Real demon possession: Think of Bosnia. At one time, it was a demon possessed land.

Real demon possession: Think of Hutus and Tutsies in Central Africa. As we witnessed the butchery in that culture, we know that it was a demon possessed land.

Think of all those people who allowed that kind of evil to perpetuate itself.

What I am suggesting to you is that our culture here in America is very much like the blackberry bushes in my back yard from some years ago. Those blackberry bushes are rampaging, running a wild and ours is increasingly a demon possessed society.

Let me give you several examples because I think some of you may be thinking that I am exaggerating. You know, we can be numb to evil violence within our society and pretend that it doesn’t hurt anymore.

Let me give indications of a rapidly accelerating demon possession within our society.

Have you looked at the FBI reports lately? On violent crimes, assaults, rapes and muggings? Have you looked at those statistics which seemed quite level in the 1910s, 1920, 1930, 1940, 1950, 1960, 1970, 1980, 1990. Focus on the 1970s. That chart in the 70s goes straight up. Those violent crimes go up like a straight line in a bull market.

Or family violence here in King County. I took a course that studied family violence here in King County. Twenty years ago, 78% of the cases reported to King County were due to neglect. 20% of the cases were due to physical violence. 3% to sexual abuse.  Twenty years later, 35% of the cases reported to King County were due to physical violence, 20-25% due to sexual abuse of children, and 45% of the cases were due to neglect. In other words, in twenty years, 53% of the family violence cases in our King County are due to physical violence and sexual violence. Physical violence within families and sexual abuse of children have been growing at an alarming rate here in King County. This is an enormous shift. Can you say that the blackberry vines are not growing in King County in the last twenty years? You know who you are kidding.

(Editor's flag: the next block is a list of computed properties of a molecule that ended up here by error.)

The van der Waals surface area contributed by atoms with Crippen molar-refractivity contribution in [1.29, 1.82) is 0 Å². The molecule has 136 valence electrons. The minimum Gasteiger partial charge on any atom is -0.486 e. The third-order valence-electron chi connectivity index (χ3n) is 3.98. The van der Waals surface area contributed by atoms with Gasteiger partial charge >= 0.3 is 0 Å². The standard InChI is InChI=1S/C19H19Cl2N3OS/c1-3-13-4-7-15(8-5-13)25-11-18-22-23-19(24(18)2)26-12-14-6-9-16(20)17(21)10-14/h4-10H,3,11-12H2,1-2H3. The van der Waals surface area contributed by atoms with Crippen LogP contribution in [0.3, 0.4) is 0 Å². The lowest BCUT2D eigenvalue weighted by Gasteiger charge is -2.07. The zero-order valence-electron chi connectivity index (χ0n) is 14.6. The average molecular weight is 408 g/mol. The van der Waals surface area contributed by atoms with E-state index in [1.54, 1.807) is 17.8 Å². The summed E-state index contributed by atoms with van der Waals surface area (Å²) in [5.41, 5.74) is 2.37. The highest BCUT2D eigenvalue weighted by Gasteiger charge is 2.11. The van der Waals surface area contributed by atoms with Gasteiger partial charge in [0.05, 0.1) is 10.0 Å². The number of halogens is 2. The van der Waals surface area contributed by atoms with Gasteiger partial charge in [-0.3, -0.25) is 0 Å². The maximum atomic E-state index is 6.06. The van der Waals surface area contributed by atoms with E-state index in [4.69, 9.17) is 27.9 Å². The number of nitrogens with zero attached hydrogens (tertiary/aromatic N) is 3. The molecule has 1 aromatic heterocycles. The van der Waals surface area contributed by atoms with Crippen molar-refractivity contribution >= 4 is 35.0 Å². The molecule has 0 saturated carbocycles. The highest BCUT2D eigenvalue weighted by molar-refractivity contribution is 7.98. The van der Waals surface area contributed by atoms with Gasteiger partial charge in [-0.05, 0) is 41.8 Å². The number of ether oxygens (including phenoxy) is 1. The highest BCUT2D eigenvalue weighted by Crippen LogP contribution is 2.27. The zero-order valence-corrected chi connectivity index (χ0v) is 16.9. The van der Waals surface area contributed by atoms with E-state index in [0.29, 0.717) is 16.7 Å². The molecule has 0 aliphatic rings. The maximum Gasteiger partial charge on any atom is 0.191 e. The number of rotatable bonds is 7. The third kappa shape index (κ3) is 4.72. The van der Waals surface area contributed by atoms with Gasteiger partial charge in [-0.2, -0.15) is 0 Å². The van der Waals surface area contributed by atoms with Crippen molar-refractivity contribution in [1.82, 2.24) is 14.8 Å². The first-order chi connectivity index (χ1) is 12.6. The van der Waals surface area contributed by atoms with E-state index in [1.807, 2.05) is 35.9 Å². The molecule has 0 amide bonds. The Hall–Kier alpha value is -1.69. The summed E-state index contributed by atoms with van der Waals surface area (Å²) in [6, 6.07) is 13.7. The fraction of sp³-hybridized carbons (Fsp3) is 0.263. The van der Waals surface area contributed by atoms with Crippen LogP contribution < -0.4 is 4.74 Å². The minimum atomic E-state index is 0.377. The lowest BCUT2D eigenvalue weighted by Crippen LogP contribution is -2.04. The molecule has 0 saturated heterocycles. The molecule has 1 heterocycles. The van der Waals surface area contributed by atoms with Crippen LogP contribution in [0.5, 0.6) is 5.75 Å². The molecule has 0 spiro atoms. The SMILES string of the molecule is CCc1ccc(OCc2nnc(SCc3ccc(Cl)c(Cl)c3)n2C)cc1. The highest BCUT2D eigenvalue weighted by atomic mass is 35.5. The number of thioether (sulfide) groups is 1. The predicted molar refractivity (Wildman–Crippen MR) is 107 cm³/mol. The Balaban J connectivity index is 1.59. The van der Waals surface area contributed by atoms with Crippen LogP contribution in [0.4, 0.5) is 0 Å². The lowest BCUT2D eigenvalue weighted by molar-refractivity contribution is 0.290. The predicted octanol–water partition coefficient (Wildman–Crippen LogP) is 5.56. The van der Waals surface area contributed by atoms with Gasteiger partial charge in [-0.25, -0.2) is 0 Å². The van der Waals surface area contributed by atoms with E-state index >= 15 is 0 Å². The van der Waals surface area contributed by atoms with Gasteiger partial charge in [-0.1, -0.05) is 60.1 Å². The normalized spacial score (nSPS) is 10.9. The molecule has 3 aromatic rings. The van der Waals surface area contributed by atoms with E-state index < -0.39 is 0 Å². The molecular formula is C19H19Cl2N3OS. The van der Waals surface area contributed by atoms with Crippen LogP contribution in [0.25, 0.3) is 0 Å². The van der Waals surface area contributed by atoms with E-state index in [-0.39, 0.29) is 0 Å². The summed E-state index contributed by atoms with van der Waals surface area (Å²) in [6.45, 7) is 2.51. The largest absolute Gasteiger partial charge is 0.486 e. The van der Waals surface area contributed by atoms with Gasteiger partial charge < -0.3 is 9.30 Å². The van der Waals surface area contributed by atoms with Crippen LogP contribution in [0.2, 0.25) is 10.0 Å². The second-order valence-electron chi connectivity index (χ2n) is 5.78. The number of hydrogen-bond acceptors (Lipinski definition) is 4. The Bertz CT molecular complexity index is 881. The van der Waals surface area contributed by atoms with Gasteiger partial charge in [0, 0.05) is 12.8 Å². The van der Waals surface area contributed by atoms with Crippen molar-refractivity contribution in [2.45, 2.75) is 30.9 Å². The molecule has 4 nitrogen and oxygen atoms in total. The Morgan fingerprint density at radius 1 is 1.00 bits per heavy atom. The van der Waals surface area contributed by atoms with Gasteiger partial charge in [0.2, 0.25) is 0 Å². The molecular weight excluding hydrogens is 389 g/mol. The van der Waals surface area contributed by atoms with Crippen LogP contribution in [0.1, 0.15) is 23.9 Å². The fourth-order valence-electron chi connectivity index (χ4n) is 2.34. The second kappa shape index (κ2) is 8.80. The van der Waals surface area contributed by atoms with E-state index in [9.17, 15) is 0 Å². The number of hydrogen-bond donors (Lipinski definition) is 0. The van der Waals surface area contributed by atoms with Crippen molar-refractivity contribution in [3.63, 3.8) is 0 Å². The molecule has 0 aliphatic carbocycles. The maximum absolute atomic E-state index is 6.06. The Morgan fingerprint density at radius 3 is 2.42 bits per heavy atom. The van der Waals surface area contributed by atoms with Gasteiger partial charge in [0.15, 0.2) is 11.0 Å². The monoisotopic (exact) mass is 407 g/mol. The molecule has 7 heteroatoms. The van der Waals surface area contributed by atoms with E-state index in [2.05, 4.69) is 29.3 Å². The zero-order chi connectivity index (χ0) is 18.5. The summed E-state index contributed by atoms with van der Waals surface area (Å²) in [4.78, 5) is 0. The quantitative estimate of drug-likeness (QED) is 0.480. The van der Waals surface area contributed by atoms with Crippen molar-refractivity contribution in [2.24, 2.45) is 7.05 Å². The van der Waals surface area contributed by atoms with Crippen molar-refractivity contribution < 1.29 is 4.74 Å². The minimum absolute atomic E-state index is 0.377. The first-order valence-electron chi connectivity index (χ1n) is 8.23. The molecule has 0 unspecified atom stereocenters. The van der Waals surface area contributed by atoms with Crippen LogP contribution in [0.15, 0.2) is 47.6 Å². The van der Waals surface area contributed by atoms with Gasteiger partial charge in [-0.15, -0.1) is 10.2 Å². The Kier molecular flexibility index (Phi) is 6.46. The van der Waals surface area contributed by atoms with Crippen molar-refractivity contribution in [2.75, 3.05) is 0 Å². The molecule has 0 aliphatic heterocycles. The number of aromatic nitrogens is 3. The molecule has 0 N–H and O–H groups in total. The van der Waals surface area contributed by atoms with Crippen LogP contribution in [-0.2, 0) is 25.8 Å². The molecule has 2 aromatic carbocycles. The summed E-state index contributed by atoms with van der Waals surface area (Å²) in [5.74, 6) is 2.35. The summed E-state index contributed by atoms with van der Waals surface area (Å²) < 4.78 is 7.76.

How about this sweet little statistic? 30% of all girls in the USA will be sexually abused by age eighteen? How do you like that if you have girls for children? Or if you have boys, one out of ten boys are abused by age eighteen. And you say that there are no significant changes going on in our society.